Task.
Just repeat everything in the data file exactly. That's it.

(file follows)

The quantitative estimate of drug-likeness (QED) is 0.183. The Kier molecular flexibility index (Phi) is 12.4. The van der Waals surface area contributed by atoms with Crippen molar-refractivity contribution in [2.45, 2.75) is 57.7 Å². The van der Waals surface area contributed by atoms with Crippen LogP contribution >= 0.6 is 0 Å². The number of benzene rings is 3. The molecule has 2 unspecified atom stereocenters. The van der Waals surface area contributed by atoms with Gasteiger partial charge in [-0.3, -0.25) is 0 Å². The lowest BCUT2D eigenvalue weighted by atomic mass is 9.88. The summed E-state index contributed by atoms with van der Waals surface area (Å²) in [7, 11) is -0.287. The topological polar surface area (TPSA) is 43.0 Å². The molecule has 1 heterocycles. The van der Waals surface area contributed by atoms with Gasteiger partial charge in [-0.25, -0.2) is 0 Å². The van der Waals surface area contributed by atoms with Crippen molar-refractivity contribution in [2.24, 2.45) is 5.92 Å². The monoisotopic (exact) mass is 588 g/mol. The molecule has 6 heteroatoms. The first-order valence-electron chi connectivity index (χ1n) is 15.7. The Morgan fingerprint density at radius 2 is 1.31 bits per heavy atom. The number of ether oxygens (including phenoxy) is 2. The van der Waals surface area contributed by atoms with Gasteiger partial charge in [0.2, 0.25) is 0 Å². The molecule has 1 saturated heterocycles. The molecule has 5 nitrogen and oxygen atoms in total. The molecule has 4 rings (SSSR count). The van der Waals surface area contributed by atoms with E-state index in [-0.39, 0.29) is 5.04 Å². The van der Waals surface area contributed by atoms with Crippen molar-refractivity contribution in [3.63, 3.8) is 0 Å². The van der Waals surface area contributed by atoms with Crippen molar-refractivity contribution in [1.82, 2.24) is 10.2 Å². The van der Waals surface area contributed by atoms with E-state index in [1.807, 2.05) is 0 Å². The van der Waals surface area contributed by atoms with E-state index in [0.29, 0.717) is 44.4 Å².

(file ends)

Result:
The quantitative estimate of drug-likeness (QED) is 0.183. The Kier molecular flexibility index (Phi) is 12.4. The van der Waals surface area contributed by atoms with Crippen molar-refractivity contribution in [2.45, 2.75) is 57.7 Å². The van der Waals surface area contributed by atoms with Crippen LogP contribution >= 0.6 is 0 Å². The number of benzene rings is 3. The molecule has 2 unspecified atom stereocenters. The van der Waals surface area contributed by atoms with Gasteiger partial charge in [-0.3, -0.25) is 0 Å². The lowest BCUT2D eigenvalue weighted by atomic mass is 9.88. The summed E-state index contributed by atoms with van der Waals surface area (Å²) in [7, 11) is -0.287. The topological polar surface area (TPSA) is 43.0 Å². The molecule has 1 heterocycles. The van der Waals surface area contributed by atoms with Gasteiger partial charge in [-0.25, -0.2) is 0 Å². The van der Waals surface area contributed by atoms with Crippen molar-refractivity contribution in [2.24, 2.45) is 5.92 Å². The monoisotopic (exact) mass is 588 g/mol. The molecule has 6 heteroatoms. The first-order valence-electron chi connectivity index (χ1n) is 15.7. The Morgan fingerprint density at radius 2 is 1.31 bits per heavy atom. The number of ether oxygens (including phenoxy) is 2. The van der Waals surface area contributed by atoms with Gasteiger partial charge in [0.2, 0.25) is 0 Å². The molecule has 1 saturated heterocycles. The molecule has 5 nitrogen and oxygen atoms in total. The molecule has 4 rings (SSSR count). The van der Waals surface area contributed by atoms with E-state index in [-0.39, 0.29) is 5.04 Å². The van der Waals surface area contributed by atoms with Crippen molar-refractivity contribution in [3.63, 3.8) is 0 Å². The van der Waals surface area contributed by atoms with Crippen molar-refractivity contribution in [1.82, 2.24) is 10.2 Å². The van der Waals surface area contributed by atoms with E-state index in [1.807, 2.05) is 0 Å². The van der Waals surface area contributed by atoms with E-state index in [0.29, 0.717) is 44.4 Å².